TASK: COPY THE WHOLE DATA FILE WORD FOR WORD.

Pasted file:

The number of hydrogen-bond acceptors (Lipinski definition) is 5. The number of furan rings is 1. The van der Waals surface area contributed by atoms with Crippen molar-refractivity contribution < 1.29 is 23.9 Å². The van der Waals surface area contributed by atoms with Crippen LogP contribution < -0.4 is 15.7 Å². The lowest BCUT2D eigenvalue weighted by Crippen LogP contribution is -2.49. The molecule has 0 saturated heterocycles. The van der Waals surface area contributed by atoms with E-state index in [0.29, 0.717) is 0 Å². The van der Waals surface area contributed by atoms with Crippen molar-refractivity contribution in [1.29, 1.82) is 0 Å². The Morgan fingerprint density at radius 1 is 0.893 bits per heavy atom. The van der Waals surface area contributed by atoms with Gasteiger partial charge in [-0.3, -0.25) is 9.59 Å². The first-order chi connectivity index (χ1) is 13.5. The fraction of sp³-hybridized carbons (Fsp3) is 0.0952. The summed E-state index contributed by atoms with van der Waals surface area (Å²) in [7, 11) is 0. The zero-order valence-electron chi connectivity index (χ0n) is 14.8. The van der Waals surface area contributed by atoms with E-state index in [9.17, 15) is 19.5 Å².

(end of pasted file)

The number of hydrogen-bond acceptors (Lipinski definition) is 5. The number of furan rings is 1. The van der Waals surface area contributed by atoms with Crippen molar-refractivity contribution < 1.29 is 23.9 Å². The van der Waals surface area contributed by atoms with Crippen LogP contribution < -0.4 is 15.7 Å². The lowest BCUT2D eigenvalue weighted by Crippen LogP contribution is -2.49. The molecule has 0 saturated heterocycles. The van der Waals surface area contributed by atoms with E-state index in [0.29, 0.717) is 0 Å². The van der Waals surface area contributed by atoms with Crippen molar-refractivity contribution in [1.29, 1.82) is 0 Å². The Morgan fingerprint density at radius 1 is 0.893 bits per heavy atom. The van der Waals surface area contributed by atoms with Gasteiger partial charge in [-0.3, -0.25) is 9.59 Å². The first-order chi connectivity index (χ1) is 13.5. The fraction of sp³-hybridized carbons (Fsp3) is 0.0952. The summed E-state index contributed by atoms with van der Waals surface area (Å²) in [7, 11) is 0. The zero-order valence-electron chi connectivity index (χ0n) is 14.8. The van der Waals surface area contributed by atoms with E-state index in [9.17, 15) is 19.5 Å².